Just as the stability of the totalitarian regime depends on sealing off the fictitious world of the movement from the outside world, so the experiment of total domination in the concentration camps depends upon sealing off the latter against the world of all others, the world of the living in general, even against the outside world of a country under totalitarian rule. This isolation explains the peculiar unreality and lack of credibility that characterise all reports from the concentration camps and constitute one of the main difficulties for the true understanding of totalitarian domination, which stands or falls with the existence of these concentration and extermination camps; for, unlikely as it may sound, these camps are the true central institution of totalitarian organisational power.

Hannah Arendt from The Origins of Totalitarianism

Many people are rightly nervous of any attempt to compare Hitler’s death camps with any other institution  in world history. After writing the The Origins of Totalitarianism Arendt herself was criticised for comparing the death camps with Stalin’s gulags.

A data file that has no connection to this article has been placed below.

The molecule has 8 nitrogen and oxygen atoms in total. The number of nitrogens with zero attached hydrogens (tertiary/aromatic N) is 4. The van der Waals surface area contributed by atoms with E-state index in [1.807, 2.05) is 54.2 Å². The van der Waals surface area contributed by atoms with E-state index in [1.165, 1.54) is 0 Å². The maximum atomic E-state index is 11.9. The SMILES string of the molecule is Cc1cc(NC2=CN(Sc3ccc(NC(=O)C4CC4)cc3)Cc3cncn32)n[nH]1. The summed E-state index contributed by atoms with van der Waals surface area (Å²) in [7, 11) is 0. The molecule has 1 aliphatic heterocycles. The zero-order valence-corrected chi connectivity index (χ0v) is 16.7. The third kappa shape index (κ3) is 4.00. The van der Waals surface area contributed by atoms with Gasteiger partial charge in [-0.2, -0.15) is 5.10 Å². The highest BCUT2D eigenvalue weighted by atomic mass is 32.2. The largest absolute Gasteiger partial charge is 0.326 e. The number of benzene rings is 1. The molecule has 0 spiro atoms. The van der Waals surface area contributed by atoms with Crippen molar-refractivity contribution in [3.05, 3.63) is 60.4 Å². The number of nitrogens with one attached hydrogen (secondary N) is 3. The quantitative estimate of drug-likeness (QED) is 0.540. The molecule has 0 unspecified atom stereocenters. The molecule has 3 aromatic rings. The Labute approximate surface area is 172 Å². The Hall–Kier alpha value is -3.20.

But Arendt’s analysis of the unreality of the camps – the way in which they were sealed off from public view and made to seem ‘impossible’ to many – even in Germany itself – should make us question this prohibition on comparison. Finding some point of comparison does not lessen the evil of the death camps, instead it is a way to make sure we do to forget that evil. To seal the camps of as unique and unrepeatable evil is a failure: a failure to remember, a failure to connect, a failure to honour the dead and a failure to arm ourselves against such evils in the future.

We should be able to see that institutions that hide people away, segregate them from ordinary life and create utter dependence are dangerous and very likely to tip into evil.